The panel explored the power that is harnessed by community arts and community-based arts education. The power generated from collective and community action has the potentials to make change at the local level and beyond. The panel consisted of individuals with unique histories and expertise as educators, practitioners, and innovators in the community arts space. Together the panel expanded its audience’s perceptions of the potentials of community arts through research, pedagogy, practice, and civic engagement.
Vesta Daniel, Ed.D.
Vesta Daniel is a professor emeritus of the Department of Arts Administration, Education and Policy. Her research foci are in the areas of community-based art education, issues of diversity and resistance education. Her current research addresses gentrification in a midwest city focusing on the community of Bronzeville. The premise of the research is thatcommunity-based art that is attributed or unattributed to specific creators can function as an element of resistance against community encroachment and a means of interrogating the process and results of embourgeoisement. The intent of this research is to suggest possibilities for educators and community members to include resistance as a welcome educational strategy.
Jackie Calderone is the founding Director of TRANSIT ARTS, Artists on the Move, launched in 2007. TRANSIT ARTS is a citywide youth arts development program of Central Community House and works in partnership with the Ohio Alliance for Arts Education and a host of citywide partners. TRANSIT ARTS is rooted in a rich history of community engagement and enlists young artists, ages 12-21, in intensive programs of coaching by outstanding artists and other creatives. The program provides a variety of FREE, interactive, multi-disciplinary experiences in a safe and empowering environment.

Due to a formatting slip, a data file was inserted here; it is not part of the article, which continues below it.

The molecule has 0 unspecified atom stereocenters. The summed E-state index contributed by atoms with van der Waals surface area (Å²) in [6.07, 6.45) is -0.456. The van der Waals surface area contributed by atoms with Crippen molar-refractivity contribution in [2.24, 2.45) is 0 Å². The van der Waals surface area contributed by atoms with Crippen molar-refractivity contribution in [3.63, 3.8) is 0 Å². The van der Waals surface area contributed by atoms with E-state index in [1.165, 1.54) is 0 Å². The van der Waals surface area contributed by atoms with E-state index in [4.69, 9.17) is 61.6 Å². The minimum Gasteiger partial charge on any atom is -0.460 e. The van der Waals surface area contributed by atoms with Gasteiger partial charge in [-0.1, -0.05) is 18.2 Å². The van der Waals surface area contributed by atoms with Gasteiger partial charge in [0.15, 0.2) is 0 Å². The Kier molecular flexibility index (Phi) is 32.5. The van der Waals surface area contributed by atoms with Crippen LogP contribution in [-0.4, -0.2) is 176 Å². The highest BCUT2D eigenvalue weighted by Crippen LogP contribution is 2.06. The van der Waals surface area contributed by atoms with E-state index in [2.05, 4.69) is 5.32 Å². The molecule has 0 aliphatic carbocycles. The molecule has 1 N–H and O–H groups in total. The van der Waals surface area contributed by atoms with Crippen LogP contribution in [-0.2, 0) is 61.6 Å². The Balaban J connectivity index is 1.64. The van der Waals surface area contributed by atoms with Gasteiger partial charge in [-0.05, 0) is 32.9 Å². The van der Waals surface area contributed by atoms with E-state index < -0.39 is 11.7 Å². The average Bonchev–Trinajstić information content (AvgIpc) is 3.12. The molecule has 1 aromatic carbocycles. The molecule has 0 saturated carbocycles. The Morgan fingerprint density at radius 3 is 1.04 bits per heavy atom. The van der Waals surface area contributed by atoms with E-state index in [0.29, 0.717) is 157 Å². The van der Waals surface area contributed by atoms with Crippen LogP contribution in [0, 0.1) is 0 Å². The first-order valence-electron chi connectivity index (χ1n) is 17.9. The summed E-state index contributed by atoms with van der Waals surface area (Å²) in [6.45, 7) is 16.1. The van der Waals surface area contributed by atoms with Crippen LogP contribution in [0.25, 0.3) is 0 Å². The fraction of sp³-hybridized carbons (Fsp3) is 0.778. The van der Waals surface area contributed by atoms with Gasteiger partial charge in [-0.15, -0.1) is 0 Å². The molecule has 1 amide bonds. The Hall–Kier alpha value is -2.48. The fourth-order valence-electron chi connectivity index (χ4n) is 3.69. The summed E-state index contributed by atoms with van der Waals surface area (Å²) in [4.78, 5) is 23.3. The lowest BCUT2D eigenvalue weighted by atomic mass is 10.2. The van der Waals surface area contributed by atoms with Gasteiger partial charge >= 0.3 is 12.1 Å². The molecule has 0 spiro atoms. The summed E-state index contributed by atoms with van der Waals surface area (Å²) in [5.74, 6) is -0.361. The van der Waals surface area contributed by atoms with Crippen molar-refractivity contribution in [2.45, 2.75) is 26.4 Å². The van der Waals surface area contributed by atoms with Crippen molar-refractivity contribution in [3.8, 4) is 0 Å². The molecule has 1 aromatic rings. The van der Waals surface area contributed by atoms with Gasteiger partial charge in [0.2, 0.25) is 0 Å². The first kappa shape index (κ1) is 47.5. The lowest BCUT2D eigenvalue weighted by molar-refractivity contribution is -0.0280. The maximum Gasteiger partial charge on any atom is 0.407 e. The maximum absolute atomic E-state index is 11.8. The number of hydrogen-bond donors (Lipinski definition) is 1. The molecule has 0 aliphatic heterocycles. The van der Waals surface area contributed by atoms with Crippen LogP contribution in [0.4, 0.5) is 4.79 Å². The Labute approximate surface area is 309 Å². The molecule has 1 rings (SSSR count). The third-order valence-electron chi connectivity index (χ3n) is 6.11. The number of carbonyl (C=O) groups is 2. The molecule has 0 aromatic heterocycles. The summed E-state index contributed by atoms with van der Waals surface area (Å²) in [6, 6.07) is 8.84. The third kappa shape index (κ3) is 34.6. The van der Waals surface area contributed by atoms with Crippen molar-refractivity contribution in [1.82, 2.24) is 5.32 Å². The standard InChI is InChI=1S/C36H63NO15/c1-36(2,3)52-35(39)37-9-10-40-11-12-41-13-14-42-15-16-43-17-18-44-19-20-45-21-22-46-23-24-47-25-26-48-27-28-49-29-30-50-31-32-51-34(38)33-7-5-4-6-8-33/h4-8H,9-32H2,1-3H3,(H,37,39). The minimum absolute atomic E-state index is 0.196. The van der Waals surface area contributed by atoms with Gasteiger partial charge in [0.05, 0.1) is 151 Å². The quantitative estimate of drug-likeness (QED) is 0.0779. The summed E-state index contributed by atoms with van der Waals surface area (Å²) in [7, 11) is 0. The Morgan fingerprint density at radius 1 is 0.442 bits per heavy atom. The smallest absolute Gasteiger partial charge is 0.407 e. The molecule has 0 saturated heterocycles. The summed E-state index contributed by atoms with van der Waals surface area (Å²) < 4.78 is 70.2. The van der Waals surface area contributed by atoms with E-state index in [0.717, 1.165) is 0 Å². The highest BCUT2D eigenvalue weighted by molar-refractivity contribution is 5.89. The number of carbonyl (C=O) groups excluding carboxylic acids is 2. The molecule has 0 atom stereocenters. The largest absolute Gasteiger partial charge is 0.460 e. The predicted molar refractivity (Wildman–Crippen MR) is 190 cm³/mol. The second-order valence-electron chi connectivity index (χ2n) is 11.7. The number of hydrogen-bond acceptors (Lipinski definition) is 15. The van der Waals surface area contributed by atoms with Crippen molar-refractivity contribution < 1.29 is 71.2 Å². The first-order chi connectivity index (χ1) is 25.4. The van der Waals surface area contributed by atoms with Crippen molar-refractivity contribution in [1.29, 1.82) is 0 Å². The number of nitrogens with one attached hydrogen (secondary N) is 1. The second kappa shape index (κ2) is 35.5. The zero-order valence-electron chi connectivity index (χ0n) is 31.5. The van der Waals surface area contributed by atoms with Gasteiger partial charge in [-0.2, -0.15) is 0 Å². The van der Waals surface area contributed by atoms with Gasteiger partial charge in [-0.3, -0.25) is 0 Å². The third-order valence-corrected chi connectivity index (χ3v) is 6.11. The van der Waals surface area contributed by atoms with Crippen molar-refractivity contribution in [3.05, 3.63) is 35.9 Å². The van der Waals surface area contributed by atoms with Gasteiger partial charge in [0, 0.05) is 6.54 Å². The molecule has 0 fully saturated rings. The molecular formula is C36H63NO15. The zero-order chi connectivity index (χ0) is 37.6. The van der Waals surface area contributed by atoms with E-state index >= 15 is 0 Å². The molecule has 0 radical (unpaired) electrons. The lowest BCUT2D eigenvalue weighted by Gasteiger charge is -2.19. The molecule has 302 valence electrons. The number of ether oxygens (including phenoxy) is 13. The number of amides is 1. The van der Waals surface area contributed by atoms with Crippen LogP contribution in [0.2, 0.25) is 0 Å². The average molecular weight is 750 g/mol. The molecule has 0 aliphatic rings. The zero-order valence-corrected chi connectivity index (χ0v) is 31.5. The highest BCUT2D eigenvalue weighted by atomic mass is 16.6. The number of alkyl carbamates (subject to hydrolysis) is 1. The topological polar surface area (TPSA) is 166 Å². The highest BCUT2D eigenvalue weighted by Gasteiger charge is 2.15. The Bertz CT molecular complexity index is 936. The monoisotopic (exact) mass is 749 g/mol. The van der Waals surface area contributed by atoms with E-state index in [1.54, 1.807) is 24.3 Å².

Dionne Custer Edwards
Dionne Custer Edwards is the Director of Learning & Public Practice at the Wexner Center for the Arts where she oversees four major program areas and has pioneered several groundbreaking education programs. Embedded in her art and education practices is Dionne’s commitment to work in diversity, equity, inclusion, and access. Dionne has received awards and fellowships for her work in the arts, including a 12-month fellowship with Americans for the Arts, and two nominations, for a Greater Columbus Arts Council Community Arts Partnership award.
Courtenay A. Barton
Courtenay A. Barton joined the Council on Foundations in September 2017 as a National Urban Fellow and was hired in September 2018 as Program Manager for Arts & Culture. Courtenay has more than 12 years’ experience in nonprofit management in media, arts, and education. Prior to joining the foundation, Courtenay was the Associate Director of Stewardship at the Brooklyn College Foundation. She also had roles at New York City’s public television station Thirteen/WNET and the New York Foundation for the Arts. Courtenay earned a bachelor of arts degree in English, Creative Writing, and African American Studies from Columbia University. She also received a master of public administration degree from Bernard M. Baruch College, Marxe School of Public and International Affairs. Her Master’s thesis, “A Foundation for Equity: Philanthropic Strategies to End Racial Inequity in Cleveland” won a Philip J. Rutledge Award for Outstanding Academic Capstone Achievement.